Businesses tell us that the last thing they want is to end up in a dispute over the terms of their contracts. The appetite to be involved in a time-consuming and costly argument is understandably low. For that reason, time and care is often focussed on the drafting of what are seen as the main terms of the contract. Inevitably, however, disputes arise.
It will only compound the situation to find that you are arguing about the way in which any dispute should be resolved before being able to think about how to resolve the dispute itself. Often the pace of negotiations or inclination to see a dispute resolution clause as ‘boilerplate’ drafting can mean that the clause is not properly thought through or overlooked altogether. Time and effort should be spent ensuring that dispute resolution clauses are clear and workable – careful and precise drafting in dispute resolution clauses at the time can prove to be an invaluable use of resources at a later stage.
Otherwise, parties can be caught up in a long cycle of litigation before any steps have even been taken towards resolving the merits of the dispute itself. The cross-border nature of many large-scale contracts can mean that it can take months, or even years, to resolve how a dispute should be dealt with.
This situation can often arise in the context of the determination of the provisions of an arbitration clause. Parties frequently choose arbitration as an alternative to litigation, particularly given that it provides a confidential forum in which to determine the claim. The governing rules of the arbitration, the seat of the arbitration, the number of arbitrators, and the language of the arbitration can all be chosen by the parties. Where difficulties can arise, however, is if the arbitration clause is unclear or its provisions conflict.
A cautionary tale of what can go wrong can be found in the case of Enercon GmbH and another v Enercon (India) Ltd. Enercon and EIL were involved in a joint venture wind energy project in India. A dispute arose in relation to royalties that Enercon claimed it was entitled to be paid in terms of an intellectual property license agreement.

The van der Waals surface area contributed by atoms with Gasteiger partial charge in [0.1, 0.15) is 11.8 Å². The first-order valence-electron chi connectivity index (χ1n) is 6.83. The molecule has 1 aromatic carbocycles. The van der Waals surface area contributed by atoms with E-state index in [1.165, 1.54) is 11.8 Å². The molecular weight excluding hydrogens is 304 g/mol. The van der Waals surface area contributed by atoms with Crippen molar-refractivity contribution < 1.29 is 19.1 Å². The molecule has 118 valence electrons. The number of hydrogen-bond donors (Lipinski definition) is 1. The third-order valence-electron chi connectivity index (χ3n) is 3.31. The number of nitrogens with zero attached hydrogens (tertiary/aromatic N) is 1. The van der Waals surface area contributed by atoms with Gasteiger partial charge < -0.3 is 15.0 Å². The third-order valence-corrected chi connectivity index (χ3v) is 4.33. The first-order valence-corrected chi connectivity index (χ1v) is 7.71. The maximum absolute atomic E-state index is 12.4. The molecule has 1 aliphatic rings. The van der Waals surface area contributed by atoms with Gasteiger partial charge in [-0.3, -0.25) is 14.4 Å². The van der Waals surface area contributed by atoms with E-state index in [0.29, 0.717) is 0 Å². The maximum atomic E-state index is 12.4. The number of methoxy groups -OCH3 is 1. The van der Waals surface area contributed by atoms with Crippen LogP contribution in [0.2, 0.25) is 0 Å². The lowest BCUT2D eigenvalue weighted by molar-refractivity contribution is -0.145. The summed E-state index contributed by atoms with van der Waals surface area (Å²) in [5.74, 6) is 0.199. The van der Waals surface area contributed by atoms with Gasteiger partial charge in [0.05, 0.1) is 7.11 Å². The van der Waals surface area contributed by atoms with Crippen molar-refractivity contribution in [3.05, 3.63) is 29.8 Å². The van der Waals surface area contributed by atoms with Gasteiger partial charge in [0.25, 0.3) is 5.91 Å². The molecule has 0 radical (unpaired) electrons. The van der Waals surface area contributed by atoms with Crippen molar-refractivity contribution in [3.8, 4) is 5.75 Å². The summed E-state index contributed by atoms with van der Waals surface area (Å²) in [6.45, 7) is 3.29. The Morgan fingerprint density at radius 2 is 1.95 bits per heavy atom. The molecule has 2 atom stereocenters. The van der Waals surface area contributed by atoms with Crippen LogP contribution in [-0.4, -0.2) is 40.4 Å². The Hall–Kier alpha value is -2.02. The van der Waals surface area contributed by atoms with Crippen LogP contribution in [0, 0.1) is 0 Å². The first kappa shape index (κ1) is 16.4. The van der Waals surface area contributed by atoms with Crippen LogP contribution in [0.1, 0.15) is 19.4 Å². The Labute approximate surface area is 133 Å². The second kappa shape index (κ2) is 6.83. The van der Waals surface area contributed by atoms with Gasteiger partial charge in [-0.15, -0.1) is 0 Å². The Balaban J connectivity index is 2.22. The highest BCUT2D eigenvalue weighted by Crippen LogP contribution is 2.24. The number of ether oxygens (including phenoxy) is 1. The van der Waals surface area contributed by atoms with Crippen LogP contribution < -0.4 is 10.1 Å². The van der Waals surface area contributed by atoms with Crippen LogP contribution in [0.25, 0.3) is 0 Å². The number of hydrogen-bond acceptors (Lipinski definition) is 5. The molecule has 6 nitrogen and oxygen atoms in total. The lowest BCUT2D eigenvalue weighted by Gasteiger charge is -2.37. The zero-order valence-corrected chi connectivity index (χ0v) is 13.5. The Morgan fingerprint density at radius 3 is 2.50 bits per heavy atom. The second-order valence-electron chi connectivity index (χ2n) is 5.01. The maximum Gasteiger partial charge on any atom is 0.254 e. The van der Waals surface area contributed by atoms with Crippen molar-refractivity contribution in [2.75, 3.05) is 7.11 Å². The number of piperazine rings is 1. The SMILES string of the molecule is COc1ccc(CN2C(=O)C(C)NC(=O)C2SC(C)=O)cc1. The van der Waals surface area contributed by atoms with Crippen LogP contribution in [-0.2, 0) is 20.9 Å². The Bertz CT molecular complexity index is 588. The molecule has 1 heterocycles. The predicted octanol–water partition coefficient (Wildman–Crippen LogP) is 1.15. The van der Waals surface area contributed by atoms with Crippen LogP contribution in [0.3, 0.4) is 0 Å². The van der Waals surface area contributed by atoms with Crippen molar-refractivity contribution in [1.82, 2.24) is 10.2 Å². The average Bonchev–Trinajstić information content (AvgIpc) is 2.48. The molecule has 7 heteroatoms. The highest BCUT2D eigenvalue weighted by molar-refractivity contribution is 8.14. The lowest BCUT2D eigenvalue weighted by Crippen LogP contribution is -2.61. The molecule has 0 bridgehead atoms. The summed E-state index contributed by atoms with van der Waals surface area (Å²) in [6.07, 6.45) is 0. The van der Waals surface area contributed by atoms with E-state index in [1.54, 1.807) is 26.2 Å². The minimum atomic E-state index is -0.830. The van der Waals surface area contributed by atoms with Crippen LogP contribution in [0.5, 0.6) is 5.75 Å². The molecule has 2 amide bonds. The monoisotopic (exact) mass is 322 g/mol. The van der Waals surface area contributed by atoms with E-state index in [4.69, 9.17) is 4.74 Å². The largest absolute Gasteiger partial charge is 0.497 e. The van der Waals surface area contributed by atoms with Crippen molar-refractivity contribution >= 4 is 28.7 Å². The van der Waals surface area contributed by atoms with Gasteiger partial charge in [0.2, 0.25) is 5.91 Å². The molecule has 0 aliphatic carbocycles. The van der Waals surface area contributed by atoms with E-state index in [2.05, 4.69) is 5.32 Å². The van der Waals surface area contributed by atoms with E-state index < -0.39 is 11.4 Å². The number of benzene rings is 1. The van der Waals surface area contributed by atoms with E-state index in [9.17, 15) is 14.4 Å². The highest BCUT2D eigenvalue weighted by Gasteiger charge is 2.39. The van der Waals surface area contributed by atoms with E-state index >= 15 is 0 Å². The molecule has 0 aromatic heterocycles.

The agreement contained an arbitration clause which stated that three arbitrators should decide the case, with one arbitrator being appointed by each of the parties. In this case the arbitration clause was far from workable. There was no way that the parties could identity a third arbitrator and the arbitration proposed by the parties fell by the wayside. The parties could not agree on how the royalties claim should be resolved, and a number of proceedings ensued in England and India.
The seat of arbitration is important as that determines the national law in which parties place the process. The arbitration clause named London as the ‘venue’ of arbitration but stated that the provisions of the Indian Arbitration and Conciliation Act 1996 applied. As a result, the parties could not agree on whether the seat should be England or India, and EIL issued proceedings in India asking for an order that the agreement was not binding and so neither was the arbitration clause.
Progress in the Indian litigation was slow, and Enercon decided that to try to push things along, it would issue Court proceedings in England. Enercon asked the Court to allow service of an Arbitration Claim Form outwith England on the basis that the seat of arbitration would be in England, to appoint a third arbitrator and to grant an injunction restraining the Indian litigation.
EIL challenged the jurisdiction of the Court to allow the arbitration claim to be served on it on the basis that the seat of the arbitration was not London but India. EIL argued that in any event it was for the Indian courts (rather than the English courts) to determine the location of the seat of arbitration.
In the judge’s view, the seat of the arbitration was clearly England. He also expressed concern about the time it would take the Indian court to reach its decision. Ultimately however, his view was that “for good or for ill” Enercon were involved in the Indian proceedings and he would not interfere with that. Enercon were left with no option but to await the outcome of the Indian process.
Arbitration should be a quick alternative to traditional Court proceedings, but this case illustrates that failure to be clear on the proposed arbitration process can negatively affect the case and cause excessive delay. A lack of clarity can allow one party to take a tactical advantage by delaying the outcome of the dispute and increasing costs that are of no benefit in resolving the underlying dispute. As the Judge stated in Enercon, “The author of Bleak House would be appalled by this story”.
Investing time at the outset to be clear in your contract how a dispute is to be resolved should improve parties’ chances of bypassing years of preliminary argument and concentrate on resolving the underlying dispute itself.